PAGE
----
Human studies have also shown interesting results regarding the effects of polyols on enteric hormones. Wölnerhanssen et al.[36] conducted a study with 20 individuals (10 normal weight, 10 obese), and reported that both erythritol and xylitol increased concentrations of cholecystokinin (CCK) and glucacon-like peptide 1 (GLP-1), while blood glucose and insulinemia values did not change (erythritol) or were only mildly affected (xylitol). In addition, a delay in gastric emptying was observed. The study, however, was not able to observe reduced appetite or increased satiety, possibly due to its design (effect of acute consumption of high doses of polyols). Perhaps, long-term studies with lower doses can detect this effect, which is desirable for patients with type 2 diabetes mellitus (DM2) and obesity.

There is, however, no homogeneity in the findings. Overduin et al.[37] studied hunger/satiety and the response of intestinal and pancreatic peptides to meals containing sucrose or erythritol and observed that polyol consumption induced a blood glucose excursion and a lower plasma insulin response than sucrose-containing meals. However, the effects on intestinal hormones, including GLP-1, PYY, acute satiety, postprandial hunger, satiety 4 hour after meal, subsequent energy intake, and preference for sucrose showed no significant difference between isovolumetric meals containing erythritol or sucrose. Only in normal weight volunteers, hunger decreased significantly after consumption of an isocaloric meal containing erythritol when compared with the control meal containing sucrose.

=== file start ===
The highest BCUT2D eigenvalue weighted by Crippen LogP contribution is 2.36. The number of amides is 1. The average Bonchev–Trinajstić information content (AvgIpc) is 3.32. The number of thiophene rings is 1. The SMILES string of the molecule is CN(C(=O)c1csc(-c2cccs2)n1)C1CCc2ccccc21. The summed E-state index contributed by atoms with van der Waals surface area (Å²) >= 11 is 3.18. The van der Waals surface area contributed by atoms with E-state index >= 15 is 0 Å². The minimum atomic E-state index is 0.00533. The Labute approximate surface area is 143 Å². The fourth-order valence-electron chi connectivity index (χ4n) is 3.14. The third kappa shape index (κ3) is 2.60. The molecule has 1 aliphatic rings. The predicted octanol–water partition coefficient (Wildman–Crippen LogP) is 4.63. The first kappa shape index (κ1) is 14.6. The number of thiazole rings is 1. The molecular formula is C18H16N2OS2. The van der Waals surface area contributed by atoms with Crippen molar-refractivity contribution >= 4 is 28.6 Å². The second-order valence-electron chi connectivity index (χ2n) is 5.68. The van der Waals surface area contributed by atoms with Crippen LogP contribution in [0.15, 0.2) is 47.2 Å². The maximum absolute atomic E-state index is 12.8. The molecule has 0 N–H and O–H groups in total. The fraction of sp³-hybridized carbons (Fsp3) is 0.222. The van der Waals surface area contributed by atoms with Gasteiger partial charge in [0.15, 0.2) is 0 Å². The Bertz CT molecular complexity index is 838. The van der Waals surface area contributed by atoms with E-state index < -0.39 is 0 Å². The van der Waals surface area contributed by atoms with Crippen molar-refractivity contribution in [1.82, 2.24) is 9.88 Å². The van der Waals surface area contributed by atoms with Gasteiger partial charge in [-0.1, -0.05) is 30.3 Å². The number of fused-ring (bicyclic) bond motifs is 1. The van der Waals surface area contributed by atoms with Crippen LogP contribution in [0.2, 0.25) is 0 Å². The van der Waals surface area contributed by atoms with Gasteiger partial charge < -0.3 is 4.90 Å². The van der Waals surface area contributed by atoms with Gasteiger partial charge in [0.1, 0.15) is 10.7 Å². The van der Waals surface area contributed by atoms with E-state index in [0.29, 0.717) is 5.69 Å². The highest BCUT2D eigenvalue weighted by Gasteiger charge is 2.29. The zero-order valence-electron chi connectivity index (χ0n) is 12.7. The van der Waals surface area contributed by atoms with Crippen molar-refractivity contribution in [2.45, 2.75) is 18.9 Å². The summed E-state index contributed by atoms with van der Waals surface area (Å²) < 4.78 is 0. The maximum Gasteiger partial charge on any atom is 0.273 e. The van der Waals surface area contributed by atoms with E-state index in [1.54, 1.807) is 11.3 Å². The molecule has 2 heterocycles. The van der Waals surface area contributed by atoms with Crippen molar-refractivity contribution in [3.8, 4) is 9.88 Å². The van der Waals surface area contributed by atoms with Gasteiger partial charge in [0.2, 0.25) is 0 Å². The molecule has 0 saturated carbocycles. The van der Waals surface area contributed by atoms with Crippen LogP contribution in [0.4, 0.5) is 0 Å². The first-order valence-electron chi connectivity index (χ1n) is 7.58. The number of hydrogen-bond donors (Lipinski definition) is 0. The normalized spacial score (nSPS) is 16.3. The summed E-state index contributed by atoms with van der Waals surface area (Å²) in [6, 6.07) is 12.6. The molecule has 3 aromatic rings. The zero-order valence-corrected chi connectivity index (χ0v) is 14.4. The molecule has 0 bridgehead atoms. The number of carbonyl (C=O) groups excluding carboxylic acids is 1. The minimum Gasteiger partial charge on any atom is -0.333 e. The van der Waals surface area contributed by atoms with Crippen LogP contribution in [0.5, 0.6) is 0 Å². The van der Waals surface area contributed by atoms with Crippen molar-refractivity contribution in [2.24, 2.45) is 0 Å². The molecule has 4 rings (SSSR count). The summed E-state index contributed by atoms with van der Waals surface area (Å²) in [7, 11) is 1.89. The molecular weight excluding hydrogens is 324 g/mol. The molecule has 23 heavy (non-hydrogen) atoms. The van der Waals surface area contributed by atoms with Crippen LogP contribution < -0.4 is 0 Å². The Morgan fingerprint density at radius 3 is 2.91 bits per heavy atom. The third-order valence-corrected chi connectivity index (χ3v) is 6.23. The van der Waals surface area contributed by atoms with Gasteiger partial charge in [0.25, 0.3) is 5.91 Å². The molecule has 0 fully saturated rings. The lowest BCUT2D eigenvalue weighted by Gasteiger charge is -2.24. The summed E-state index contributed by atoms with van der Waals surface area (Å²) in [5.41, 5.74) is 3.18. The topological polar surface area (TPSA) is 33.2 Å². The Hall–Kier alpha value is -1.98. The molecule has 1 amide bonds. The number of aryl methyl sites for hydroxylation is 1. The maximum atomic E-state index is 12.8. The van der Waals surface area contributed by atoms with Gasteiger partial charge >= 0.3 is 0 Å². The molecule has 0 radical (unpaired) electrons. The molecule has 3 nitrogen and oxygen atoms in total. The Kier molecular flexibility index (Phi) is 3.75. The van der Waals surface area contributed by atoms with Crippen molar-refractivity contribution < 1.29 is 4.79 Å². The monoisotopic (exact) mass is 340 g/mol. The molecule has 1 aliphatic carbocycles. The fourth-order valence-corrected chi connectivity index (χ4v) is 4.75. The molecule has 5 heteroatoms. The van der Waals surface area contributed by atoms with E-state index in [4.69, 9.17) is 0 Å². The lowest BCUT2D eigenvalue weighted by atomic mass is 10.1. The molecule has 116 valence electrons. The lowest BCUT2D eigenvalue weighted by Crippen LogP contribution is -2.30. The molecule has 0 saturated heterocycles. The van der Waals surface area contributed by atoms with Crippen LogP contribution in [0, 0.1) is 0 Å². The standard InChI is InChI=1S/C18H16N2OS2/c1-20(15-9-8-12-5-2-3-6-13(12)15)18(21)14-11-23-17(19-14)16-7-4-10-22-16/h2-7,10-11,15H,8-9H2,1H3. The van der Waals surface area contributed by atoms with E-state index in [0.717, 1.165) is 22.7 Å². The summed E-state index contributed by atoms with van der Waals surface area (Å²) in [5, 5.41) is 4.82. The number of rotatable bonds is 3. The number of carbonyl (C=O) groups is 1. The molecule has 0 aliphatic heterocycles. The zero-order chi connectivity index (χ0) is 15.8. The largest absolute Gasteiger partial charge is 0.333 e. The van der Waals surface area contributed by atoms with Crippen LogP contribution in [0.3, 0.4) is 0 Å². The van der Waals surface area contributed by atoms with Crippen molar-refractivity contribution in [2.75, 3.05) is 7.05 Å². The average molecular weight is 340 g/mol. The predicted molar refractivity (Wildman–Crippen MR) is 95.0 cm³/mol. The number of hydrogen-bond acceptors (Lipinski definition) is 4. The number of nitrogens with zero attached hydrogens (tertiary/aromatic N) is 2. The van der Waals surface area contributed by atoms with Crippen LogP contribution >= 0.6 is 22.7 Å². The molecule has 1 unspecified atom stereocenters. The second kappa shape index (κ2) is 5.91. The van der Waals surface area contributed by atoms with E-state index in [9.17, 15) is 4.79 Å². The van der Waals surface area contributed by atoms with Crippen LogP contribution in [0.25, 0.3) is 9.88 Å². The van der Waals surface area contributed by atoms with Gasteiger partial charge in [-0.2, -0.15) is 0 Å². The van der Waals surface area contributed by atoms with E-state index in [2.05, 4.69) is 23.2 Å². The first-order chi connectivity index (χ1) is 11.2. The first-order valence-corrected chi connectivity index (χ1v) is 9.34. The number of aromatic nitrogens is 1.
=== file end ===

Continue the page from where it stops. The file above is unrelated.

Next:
Finally, an action that must be mentioned in relation to polyols, especially to erythritol, is its potential as an antioxidant. It has been shown that the elimination activity of the hydroxyl radical of erythritol is comparable to mannitol, recognized for its antioxidant properties. Erythritol inhibited hemolysis induced by oxidative stress in a concentration-dependent manner, which indicated that antioxidant properties also manifest in cellular systems. Additionally, the same authors demonstrated in vivo benefits, with improvement of endothelial function in the aorta of diabetic rats supplemented with erythritol.[38]

It is known that endothelial changes play a key role in vascular dysfunction associated with DM2.[39] Flint et al.,[40] studying the effects of erythritol on the endothelium, found that the acute consumption of 24 g of erythritol resulted in an improvement in endothelial function (p = 0.005), and chronic consumption caused a reduction in endothelium stiffness (p = 0.02). Endothelial function after acute erythritol intake compared with chronic consumption improved in relation to baseline, suggesting sustained improvement with chronic treatment.


Erythritol and Xylitol Safety Data

An extensive review presenting the risk assessment of sweeteners adopted by the European Union was published in 2006, including erythritol and xylitol. The approval of any substance as a food additive on that continent requires an extensive dossier that includes: (1) results of studies on absorption, distribution, and metabolism in experimental animals and humans; (2) in vitro and in vivo toxicological tests; (3) technical data regarding the identification of the substance, purity, stability, and potential degradation products; (4) description of the manufacturing process; (5) demonstration of the value generated for consumers; (6) description of the proposed applications and levels of use in different food categories; and (7) estimated exposure resulting from the proposed use.[41]